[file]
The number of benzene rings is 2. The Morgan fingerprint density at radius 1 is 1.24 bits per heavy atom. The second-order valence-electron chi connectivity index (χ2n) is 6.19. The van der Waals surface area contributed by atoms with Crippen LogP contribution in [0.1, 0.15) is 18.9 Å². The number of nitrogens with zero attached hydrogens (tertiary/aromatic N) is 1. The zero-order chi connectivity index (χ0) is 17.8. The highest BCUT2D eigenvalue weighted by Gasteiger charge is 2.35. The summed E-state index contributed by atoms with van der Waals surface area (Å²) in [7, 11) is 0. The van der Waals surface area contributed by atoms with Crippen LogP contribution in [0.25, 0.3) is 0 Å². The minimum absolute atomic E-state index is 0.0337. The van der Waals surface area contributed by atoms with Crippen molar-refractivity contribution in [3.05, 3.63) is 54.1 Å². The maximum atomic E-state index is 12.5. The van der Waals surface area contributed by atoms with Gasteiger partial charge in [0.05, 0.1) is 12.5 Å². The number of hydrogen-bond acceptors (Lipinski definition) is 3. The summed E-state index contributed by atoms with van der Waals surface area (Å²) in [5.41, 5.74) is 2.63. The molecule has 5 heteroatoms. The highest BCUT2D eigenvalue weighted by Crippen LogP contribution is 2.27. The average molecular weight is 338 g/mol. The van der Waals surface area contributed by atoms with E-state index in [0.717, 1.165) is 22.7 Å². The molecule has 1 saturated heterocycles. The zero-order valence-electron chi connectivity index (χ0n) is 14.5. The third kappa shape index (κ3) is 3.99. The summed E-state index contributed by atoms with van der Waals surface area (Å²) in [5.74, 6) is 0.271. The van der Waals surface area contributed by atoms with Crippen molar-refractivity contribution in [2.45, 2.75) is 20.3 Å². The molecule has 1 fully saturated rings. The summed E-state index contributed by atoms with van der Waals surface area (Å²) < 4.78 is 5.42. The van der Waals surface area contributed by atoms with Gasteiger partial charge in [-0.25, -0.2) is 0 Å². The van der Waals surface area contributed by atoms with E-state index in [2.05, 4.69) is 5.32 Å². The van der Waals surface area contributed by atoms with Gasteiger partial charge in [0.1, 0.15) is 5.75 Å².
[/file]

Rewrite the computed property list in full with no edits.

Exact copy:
The number of benzene rings is 2. The Morgan fingerprint density at radius 1 is 1.24 bits per heavy atom. The second-order valence-electron chi connectivity index (χ2n) is 6.19. The van der Waals surface area contributed by atoms with Crippen LogP contribution in [0.1, 0.15) is 18.9 Å². The number of nitrogens with zero attached hydrogens (tertiary/aromatic N) is 1. The zero-order chi connectivity index (χ0) is 17.8. The highest BCUT2D eigenvalue weighted by Gasteiger charge is 2.35. The summed E-state index contributed by atoms with van der Waals surface area (Å²) in [7, 11) is 0. The van der Waals surface area contributed by atoms with Crippen LogP contribution in [0.25, 0.3) is 0 Å². The minimum absolute atomic E-state index is 0.0337. The van der Waals surface area contributed by atoms with Crippen molar-refractivity contribution in [3.05, 3.63) is 54.1 Å². The maximum atomic E-state index is 12.5. The van der Waals surface area contributed by atoms with Gasteiger partial charge in [0.05, 0.1) is 12.5 Å². The number of hydrogen-bond acceptors (Lipinski definition) is 3. The summed E-state index contributed by atoms with van der Waals surface area (Å²) in [5.41, 5.74) is 2.63. The molecule has 5 heteroatoms. The highest BCUT2D eigenvalue weighted by Crippen LogP contribution is 2.27. The average molecular weight is 338 g/mol. The van der Waals surface area contributed by atoms with E-state index in [0.717, 1.165) is 22.7 Å². The molecule has 1 saturated heterocycles. The zero-order valence-electron chi connectivity index (χ0n) is 14.5. The third kappa shape index (κ3) is 3.99. The summed E-state index contributed by atoms with van der Waals surface area (Å²) in [5.74, 6) is 0.271. The van der Waals surface area contributed by atoms with Crippen molar-refractivity contribution in [2.45, 2.75) is 20.3 Å². The molecule has 1 fully saturated rings. The summed E-state index contributed by atoms with van der Waals surface area (Å²) < 4.78 is 5.42. The van der Waals surface area contributed by atoms with Gasteiger partial charge in [-0.25, -0.2) is 0 Å². The van der Waals surface area contributed by atoms with E-state index in [2.05, 4.69) is 5.32 Å². The van der Waals surface area contributed by atoms with Gasteiger partial charge in [0.1, 0.15) is 5.75 Å².